Since childhood, I have never been the quiet one in a room. But on the night Donald Trump was elected president, I sat in my living room speechless. Perhaps it was that I had no words to console my children—three beautiful souls who were already struggling to navigate what it meant to be unapologetically Muslim and Palestinian-American in a country that wasn’t built for them. Or perhaps I was silenced by the weight of the community I had been organizing for 18 years—mothers, fathers, and children in Brooklyn who were now questioning whether they would be safe to pray at their local mosque or wear a hijab in public. For Muslim Americans, the election of Donald Trump was more than just an unprecedented expression of hate and fascism in our country. It was a threat to our very existence.

We had a choice: We could try to blend in and protect our families from the violence and hate around us, or we could rise up, organize, and call for an America that embodied the values of democracy my children read about in their textbooks.

We chose the latter.

I founded MPower Change to build power in the Muslim-American community and combat Islamophobia. Protests against Trump’s Muslim ban and hateful rhetoric made national headlines. We worked with other Muslim advocacy organizations to make a huge impact in local communities and encourage Muslims to become involved in the political process. Those efforts paid off—in 2018, Muslim turnout spiked by 25 percent nationwide, with Muslims voting in record numbers. We elected two Muslim women to Congress—Rashida Tlaib and Ilhan Omar—for the first time in history. In the face of unspeakable hate, the Muslim community chose to point America toward the hope of a greater future. And we won.

When Muslims lift our voices, we make an impact. It’s why no 2020 Democratic primary candidate can win the presidential nomination without the Muslim community. We constitute a significant voting bloc in key battleground states—especially Michigan, where Bernie Sanders pulled off one of the biggest political upsets in US history with an overwhelming majority of votes from the Muslim community in the 2016 Democratic primary.

Indeed, the stakes are even higher for our community in 2020. The attacks on Representatives Tlaib and Omar that began the day they entered office are proof that work still needs to be done, and the recent denial of their entry to Palestine showed that Muslims will be discriminated against regardless of any prestigious position they may hold. In 2020, we will work to gain support for the issues that affect our community and those who represent us.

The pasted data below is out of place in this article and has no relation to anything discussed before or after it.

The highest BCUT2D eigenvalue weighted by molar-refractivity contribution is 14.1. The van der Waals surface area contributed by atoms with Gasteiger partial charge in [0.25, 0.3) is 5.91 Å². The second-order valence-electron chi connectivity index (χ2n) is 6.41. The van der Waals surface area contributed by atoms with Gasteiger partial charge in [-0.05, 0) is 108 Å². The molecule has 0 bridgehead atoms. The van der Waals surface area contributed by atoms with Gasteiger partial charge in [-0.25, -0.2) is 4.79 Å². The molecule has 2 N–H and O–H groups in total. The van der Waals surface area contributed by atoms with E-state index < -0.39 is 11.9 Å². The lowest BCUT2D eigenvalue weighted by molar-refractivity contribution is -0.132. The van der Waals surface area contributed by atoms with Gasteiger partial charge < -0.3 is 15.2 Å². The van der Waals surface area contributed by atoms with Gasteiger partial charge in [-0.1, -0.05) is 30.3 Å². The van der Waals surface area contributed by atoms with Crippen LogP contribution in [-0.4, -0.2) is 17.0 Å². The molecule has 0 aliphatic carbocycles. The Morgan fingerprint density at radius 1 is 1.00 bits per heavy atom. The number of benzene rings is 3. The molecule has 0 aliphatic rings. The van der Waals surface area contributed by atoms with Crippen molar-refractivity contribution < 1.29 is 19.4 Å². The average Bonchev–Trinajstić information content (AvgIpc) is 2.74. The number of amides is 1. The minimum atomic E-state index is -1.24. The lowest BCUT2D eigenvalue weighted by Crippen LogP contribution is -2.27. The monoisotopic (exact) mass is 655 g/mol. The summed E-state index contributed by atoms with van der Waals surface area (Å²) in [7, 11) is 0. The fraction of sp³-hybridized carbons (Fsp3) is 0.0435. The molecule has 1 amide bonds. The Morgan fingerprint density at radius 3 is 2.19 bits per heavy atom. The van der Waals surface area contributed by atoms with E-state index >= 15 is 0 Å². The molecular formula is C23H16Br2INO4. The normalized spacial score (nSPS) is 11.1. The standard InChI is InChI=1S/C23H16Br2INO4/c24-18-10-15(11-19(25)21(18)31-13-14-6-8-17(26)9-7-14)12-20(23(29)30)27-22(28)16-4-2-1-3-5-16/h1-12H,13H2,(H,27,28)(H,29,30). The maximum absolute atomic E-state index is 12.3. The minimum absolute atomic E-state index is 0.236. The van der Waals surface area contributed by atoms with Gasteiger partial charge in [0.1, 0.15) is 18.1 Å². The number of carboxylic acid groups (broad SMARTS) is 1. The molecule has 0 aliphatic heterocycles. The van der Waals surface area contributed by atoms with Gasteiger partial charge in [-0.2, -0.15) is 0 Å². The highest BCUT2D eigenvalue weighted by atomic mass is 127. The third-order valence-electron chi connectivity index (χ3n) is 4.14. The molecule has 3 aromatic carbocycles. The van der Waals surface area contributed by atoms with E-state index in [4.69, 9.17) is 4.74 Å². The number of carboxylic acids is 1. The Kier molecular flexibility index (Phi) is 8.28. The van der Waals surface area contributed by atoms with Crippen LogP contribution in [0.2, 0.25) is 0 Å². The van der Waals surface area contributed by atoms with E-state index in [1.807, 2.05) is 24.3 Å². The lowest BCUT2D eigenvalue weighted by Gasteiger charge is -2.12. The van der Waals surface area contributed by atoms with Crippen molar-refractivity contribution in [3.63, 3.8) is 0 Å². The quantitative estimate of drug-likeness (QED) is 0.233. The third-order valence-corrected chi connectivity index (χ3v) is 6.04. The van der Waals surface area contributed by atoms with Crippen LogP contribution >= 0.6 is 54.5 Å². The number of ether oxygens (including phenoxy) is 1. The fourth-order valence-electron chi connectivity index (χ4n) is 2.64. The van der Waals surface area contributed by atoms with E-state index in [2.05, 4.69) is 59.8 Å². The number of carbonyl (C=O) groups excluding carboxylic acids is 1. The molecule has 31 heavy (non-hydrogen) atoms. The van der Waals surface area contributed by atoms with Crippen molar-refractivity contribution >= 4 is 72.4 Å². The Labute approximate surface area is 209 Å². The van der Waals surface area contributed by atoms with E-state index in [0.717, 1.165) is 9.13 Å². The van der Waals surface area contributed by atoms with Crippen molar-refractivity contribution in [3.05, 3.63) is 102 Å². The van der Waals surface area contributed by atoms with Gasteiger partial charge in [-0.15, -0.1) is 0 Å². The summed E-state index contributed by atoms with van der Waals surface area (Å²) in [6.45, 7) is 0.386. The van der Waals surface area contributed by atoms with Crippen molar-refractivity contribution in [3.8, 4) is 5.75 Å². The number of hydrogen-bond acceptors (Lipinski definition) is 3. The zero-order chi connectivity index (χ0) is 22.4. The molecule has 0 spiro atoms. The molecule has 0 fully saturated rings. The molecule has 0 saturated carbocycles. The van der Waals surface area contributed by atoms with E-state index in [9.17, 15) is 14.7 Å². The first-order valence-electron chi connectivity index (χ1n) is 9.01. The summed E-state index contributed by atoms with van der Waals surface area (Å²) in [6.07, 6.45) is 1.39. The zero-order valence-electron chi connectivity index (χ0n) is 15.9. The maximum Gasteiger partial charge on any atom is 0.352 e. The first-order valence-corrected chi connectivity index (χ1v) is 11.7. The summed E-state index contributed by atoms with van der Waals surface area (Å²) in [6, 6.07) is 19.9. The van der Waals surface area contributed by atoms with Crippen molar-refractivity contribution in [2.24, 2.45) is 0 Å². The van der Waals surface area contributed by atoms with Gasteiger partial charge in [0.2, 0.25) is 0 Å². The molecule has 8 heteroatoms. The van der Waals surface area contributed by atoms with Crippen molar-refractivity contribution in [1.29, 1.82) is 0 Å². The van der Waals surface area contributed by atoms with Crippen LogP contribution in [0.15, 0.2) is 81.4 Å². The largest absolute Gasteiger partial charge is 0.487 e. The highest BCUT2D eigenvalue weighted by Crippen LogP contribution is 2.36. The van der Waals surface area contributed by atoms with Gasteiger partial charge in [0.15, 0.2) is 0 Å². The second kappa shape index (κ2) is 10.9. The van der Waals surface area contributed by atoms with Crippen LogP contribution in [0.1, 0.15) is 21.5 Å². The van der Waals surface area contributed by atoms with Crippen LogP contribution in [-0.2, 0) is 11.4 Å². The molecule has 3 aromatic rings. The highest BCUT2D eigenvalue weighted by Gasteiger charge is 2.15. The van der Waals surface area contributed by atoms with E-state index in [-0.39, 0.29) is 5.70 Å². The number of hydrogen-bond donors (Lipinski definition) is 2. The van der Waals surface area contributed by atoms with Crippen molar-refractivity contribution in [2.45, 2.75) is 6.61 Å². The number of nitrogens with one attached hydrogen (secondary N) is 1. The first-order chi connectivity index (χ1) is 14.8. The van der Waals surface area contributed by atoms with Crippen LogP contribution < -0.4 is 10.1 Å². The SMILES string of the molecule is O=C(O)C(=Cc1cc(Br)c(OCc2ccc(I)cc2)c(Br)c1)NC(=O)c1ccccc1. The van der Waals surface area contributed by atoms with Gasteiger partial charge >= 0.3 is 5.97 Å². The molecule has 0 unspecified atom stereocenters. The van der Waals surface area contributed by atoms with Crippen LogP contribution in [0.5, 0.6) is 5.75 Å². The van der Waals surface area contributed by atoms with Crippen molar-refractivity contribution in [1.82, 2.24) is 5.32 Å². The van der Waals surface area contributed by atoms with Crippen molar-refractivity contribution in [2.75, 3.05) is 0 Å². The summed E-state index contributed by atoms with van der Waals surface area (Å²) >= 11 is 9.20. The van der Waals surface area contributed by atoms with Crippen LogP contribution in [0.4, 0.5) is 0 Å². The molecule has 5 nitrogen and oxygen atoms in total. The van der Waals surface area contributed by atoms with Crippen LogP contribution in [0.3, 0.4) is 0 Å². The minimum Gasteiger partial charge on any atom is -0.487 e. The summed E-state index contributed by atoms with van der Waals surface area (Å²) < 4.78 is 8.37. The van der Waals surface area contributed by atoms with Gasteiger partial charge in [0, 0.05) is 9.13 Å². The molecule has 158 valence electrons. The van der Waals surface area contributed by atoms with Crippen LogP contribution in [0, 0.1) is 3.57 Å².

On August 23, Muslims around the country will organize their local communities for National Muslim Voter Registration Day. Over 50 events nationwide—hosted by MPower Change and its partners the Council on American Islamic Relations, Emgage USA, the American Muslim Advisory Council, the Georgia Muslim Voter Project, and a range of Muslim-led local, state, and regional organizations—will focus on generating record Muslim voter registration and engagement. And long after August 23, we will focus on political education, mass voter registration, and get-out-the-vote efforts in partnership with local, regional, and national Muslim and progressive organizations.

Many candidates are already recognizing that we are key to a primary victory—and that our priorities need to be addressed. Like all Americans, we care about health care, quality education, jobs, and the economy. And like all Americans, we demand respect for our identity and livelihood. We want candidates who will reverse the Muslim ban on their first day in office and who will transform US foreign policy in the Muslim world, centering it on diplomacy and not endless, unjust wars.

Since 2016, our voices and votes have changed the nation, and they remain a testament to the power of our organizing efforts. On August 23, we hope to take progress even further—because this moment in American history calls for it. Success for the Muslim community is success for all Americans—and as we register Muslims in record numbers, it is our hope that our fellow Americans under the boot of marginalization will lift their voices with us.

Muslim communities have discovered the power of our collective voice—and we will be heard. We urge you to join us on August 23.